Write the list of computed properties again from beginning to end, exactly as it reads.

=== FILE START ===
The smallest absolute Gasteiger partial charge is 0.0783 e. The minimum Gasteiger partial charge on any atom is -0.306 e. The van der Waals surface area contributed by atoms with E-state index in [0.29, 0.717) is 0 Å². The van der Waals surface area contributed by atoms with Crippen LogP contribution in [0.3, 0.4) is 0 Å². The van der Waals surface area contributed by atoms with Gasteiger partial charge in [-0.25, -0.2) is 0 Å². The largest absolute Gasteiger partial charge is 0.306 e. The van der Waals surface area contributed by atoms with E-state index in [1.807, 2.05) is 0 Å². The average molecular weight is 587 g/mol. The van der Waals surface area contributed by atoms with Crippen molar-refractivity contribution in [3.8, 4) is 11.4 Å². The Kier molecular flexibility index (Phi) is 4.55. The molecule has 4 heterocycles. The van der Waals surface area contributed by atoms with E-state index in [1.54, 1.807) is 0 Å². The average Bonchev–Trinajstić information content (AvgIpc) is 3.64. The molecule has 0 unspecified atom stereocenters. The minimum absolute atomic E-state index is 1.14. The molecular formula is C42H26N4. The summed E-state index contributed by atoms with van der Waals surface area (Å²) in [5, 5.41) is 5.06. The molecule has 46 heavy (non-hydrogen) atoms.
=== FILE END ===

The smallest absolute Gasteiger partial charge is 0.0783 e. The minimum Gasteiger partial charge on any atom is -0.306 e. The van der Waals surface area contributed by atoms with E-state index in [0.29, 0.717) is 0 Å². The van der Waals surface area contributed by atoms with Crippen LogP contribution in [0.3, 0.4) is 0 Å². The van der Waals surface area contributed by atoms with Gasteiger partial charge in [-0.25, -0.2) is 0 Å². The largest absolute Gasteiger partial charge is 0.306 e. The van der Waals surface area contributed by atoms with E-state index in [1.807, 2.05) is 0 Å². The average molecular weight is 587 g/mol. The van der Waals surface area contributed by atoms with Crippen molar-refractivity contribution in [3.8, 4) is 11.4 Å². The Kier molecular flexibility index (Phi) is 4.55. The molecule has 4 heterocycles. The van der Waals surface area contributed by atoms with E-state index in [1.54, 1.807) is 0 Å². The average Bonchev–Trinajstić information content (AvgIpc) is 3.64. The molecule has 0 unspecified atom stereocenters. The minimum absolute atomic E-state index is 1.14. The molecular formula is C42H26N4. The summed E-state index contributed by atoms with van der Waals surface area (Å²) in [5, 5.41) is 5.06. The molecule has 46 heavy (non-hydrogen) atoms.